The effects of climate change could already be impacting 85% of the world’s population, an analysis of tens of thousands of scientific studies said Monday.
A team of researchers used machine learning to comb through vast troves of research published between 1951 and 2018, and found some 100,000 papers that potentially documented evidence of climate change’s effects on the Earth’s systems.
“We have overwhelming evidence that climate change is affecting all continents — all systems,” study author Max Callaghan said in an interview. He added that there was a “huge amount of evidence” showing the ways in which these impacts are being felt.
The researchers taught a computer to identify climate-relevant studies, generating a list of papers on topics from disrupted butterfly migration to heat-related human deaths and forestry cover changes.
The studies only rarely established a direct link to global warming, so Callaghan and teams from the Mercator Research Institute and Climate Analytics, both in Berlin, took on the task themselves.
Using location data from the studies, they divided the globe into a grid and mapped where documented climate impacts matched climate-driven trends in temperature and precipitation.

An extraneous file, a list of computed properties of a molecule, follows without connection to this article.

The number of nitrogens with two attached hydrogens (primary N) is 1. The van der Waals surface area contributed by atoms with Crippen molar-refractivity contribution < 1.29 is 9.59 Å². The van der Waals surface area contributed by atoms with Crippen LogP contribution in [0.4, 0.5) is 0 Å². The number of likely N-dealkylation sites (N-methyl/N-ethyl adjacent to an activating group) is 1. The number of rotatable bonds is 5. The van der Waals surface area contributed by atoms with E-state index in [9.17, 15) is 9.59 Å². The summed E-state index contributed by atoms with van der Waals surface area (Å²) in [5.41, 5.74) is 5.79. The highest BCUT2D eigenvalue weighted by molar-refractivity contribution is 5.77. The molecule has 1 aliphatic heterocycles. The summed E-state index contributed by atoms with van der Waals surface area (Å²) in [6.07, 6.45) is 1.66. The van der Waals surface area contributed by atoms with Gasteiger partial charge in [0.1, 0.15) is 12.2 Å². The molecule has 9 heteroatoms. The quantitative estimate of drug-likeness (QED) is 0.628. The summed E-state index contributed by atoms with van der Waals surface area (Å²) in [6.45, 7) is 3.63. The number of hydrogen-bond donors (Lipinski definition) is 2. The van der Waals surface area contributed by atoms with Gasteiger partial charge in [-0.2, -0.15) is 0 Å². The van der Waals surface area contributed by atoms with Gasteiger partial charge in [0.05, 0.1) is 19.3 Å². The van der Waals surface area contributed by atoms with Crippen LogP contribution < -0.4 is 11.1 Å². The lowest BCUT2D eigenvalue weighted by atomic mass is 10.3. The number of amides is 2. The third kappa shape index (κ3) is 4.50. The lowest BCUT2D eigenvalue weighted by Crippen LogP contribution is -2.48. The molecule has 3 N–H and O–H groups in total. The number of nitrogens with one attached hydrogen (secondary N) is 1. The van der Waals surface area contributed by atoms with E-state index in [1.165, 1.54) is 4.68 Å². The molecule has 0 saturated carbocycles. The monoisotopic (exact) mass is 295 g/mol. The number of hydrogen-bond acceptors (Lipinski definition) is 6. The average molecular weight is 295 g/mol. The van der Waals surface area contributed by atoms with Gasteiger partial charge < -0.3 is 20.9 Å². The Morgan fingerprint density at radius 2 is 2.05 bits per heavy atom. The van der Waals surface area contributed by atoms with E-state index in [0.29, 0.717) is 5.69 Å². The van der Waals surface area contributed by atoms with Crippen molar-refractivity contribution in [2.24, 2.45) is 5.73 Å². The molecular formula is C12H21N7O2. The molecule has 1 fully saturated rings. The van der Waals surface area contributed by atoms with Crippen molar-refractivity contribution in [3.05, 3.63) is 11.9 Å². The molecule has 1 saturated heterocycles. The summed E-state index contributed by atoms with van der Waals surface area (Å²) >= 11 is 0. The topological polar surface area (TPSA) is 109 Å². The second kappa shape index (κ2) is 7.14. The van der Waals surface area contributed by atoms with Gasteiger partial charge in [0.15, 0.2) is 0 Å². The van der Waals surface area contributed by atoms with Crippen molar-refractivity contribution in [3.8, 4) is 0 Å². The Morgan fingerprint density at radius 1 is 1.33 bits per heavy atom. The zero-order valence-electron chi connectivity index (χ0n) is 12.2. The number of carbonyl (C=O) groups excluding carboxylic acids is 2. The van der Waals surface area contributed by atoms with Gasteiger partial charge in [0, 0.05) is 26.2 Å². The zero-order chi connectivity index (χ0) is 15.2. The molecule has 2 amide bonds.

For each grid cell they asked “is it getting hotter or colder or wetter or dryer outside of the bounds of natural variability?” Callaghan explained.
Then, he said, they checked if this kind of heating matched expectations from climate models.
They found 80% of the globe — home to 85% of the world’s population — had generated impact studies that matched predictions for temperature and precipitation changes due to global warming.
Crucially, he said, research has disproportionately documented climate impacts in richer nations, with fewer studies in highly-vulnerable regions.
For example, he said that trends in temperatures and rainfall in Africa could be linked to climate change. “But we won’t have many studies documenting the impacts of those trends,” he said, calling it a “blind spot in our knowledge of climate impacts.”
Climate-related research has grown exponentially in recent decades.
Between 1951 and 1990 “we have about 1,500 studies in total,” Callaghan said, “Whereas in the five years or so since the last (U.N.) assessment report we have between 75,000 and 85,000 studies — a phenomenal increase.”
Callaghan said the sheer volume of research has made it impossible to individually identify all the studies that reliably link observed impacts to human-caused climate change.
“In the first U.N. climate assessment report a team of authors could simply read all of climate science,” he said. “Now you’d need millions of authors.”
The machine learning technique now offers a global picture that could help experts trying to synthesize huge numbers of studies, Callaghan said, although he added that “it can never replace human analysis.”
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